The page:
ARCreader: the chicken or the egg?

Monday, April 27

well, it's official. it's no longer a numbers game. GalleyCat came along and did the math on the ARCreader.
Let's examine the costs:

1000 reviewers 
x $3/galley 
x $1/ U.P.S. mailing cost 
x 375 titles/year 
$1.5 million /year

That's $1.5 million a year the average major publisher is spending printing and mailing out to the same 1000 reviewers every year.

Now, let's examine how much it would cost to mail each reviewer all a Kindle, including shipping costs.

1000 reviewers 
x $400 /Kindle
x $0 / galley 
x $0 / U.P.S. galley mailing costs 
x 375 titles/year
they go even further and point out that if publishers pooled their money to buy ARCreaders, they'd save even more -- the article is well worth the read. i actually think the Kindle is not a great example practically speaking (given most booksellers would rather DIE than own a Kindle, except of course GC is talking about reviewers, not necessarily booksellers, but still) but it is useful because it's on the high-end of the price range. and, GC uses a low figure for ARCs; my info stated $3 - $7. so taking that into account, this is a conservative estimate of the potential savings. so why haven't publishers done this already?

i followed up with my reps this week, as i suddenly realized i'd been waiting for over a month on hearing whether or not they'd be able to send me digital ARCs. and the answers all around were a resounding "No," except for the one yes i reported earlier on. these reps, i should mention, are at the big publishing houses. 

however, some independent publishers, most notably Unbridled Books, have already gone ahead and are offering digiARCs right now, through NetGalley, and i've heard that there are many more participating publishers soon to be announced. my bet, though, is that these new additions will not include the big houses.

so what's the difference? if it's not cost, what is holding some publishers back where others leap forward? my money, my friends, is on DRM. especialy after the kerfuffle involving Stephenie Meyer and the internet leak of an early draft of Midnight Sun, my guess is that the big publishers are on notice regarding digital piracy. and you can't really blame them, per se -- when a bestselling author pulls a project because of something like this, it's a pretty big hit for them. 

so i don't blame them, but i do think it's misguided to let fear of piracy stop a money-saving, efficiency-improving move to digiARCs. just this past week, Gizmodo pointed out a Norwegian study that showed that music pirates bought 10 times more music online than non-pirates (is that right? non-pirates? there has to be a better word. landlubbers? e-lubbers?). i have anecdotal evidence that tells me the same thing, in the form of a good friend. he rips, burns, downloads, and pirates music -- and then goes out and buys the albums. crazy, right? not really. if you think about it, the music you can get through piracy is often of poor quality, and pretty much never a complete album. so the free music just whets your appetite, and makes you willing to pay to get the full "meal". 

as many have pointed out, the book industry is not the music industry, so the analogies only go so far. but i am betting that the independent publishers are operating on the old maxim, "There's no such thing as bad publicity." pirated manuscript? PEOPLE ARE READING YOUR BOOK. and if you're publishing good books, they're going to like them and want more. and if you like a book, you're (insert really high number here)% more likely to want to actually own it -- whether in audio, ebook, or book form.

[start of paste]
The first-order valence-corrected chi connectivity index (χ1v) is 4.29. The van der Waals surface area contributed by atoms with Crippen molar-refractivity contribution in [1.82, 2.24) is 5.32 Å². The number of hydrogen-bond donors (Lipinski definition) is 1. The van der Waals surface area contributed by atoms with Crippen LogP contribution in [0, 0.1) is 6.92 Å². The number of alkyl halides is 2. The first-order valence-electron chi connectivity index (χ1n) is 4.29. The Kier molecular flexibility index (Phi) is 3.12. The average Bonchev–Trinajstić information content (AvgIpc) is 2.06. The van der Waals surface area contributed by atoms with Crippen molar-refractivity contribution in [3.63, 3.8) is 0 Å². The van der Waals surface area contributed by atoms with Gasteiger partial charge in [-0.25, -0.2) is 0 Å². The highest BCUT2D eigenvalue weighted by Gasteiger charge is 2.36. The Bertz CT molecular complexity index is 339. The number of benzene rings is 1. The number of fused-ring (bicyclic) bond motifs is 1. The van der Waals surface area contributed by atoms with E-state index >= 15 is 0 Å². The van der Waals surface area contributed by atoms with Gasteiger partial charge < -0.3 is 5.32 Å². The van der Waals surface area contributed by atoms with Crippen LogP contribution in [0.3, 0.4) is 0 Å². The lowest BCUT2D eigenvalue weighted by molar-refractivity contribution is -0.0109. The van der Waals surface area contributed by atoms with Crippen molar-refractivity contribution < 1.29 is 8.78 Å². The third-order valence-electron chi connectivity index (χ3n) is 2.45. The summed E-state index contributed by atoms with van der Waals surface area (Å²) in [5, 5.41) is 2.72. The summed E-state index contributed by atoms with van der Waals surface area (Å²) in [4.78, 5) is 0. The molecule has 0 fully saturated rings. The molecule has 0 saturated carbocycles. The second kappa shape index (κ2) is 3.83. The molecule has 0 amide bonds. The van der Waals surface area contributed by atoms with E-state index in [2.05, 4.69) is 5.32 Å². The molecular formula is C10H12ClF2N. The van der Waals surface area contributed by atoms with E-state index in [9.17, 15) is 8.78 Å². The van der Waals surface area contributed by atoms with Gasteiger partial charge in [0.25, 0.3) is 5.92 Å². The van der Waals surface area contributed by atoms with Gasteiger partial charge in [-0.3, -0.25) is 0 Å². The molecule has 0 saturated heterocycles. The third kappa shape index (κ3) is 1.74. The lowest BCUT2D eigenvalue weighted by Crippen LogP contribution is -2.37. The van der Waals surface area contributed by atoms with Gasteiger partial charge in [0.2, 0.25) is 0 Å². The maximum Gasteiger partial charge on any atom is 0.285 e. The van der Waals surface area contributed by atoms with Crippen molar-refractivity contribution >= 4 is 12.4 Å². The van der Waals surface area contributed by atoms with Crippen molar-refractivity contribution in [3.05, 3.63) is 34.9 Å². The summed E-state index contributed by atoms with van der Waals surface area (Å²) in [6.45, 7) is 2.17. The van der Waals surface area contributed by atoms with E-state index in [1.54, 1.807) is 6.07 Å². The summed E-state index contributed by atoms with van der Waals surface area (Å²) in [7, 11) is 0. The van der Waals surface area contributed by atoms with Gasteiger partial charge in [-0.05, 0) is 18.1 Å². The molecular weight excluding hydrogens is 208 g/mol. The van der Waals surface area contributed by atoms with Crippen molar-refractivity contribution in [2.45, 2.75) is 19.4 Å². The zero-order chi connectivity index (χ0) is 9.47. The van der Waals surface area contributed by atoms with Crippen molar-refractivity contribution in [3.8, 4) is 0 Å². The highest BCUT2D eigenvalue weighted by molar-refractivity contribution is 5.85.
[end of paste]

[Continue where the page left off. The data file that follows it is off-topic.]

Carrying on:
the DRM issue is huge, and scarily technical, and i can't say that i understand the nuts and bolts of it. there's a lot going on right now, and who knows which way it will shake out. the part that i'm especially interested in is what it means for the ARCreader.

obviously publishers are not going to pony up money to buy booksellers a device they're not offering content for, and neither will booksellers. some who already have one will participate in NetGalley or solicit digiARCs from willing publishers, but the vast majority of booksellers won't jump on the bandwagon until digiARCs are a reality across the board. and as industries struggle with DRM, the independent bookstores get farther and farther behind the technology wave that is sweeping customers online. 

do i believe that one day the book will be a thing of the past? no. do i believe that ebooks will have (and already have had) an impact on indie bookstores? absolutely. as Jessica pointed out, familiarity with ebooks and ereaders will make us better booksellers. we need to get on board, and get on board now. 

how do we do that? we've made real progress this month with the ABA's release of the IndieBound iPhone app, and we'll hopefully see some more in the near future. while this doesn't directly relate to the ARCreader or digiARCs, it's a great example of independents joining the game on the digital front. but there's more, so much more, to be done within the stores themselves. hopefully we'll come up with some good ideas on our BEA panel (Going Digital). what do i really want to see?
  • digiARCs
  • content bundling (this is another post for another day, but it's coming)
  • bookseller education on e-content across the board
what do you want to see?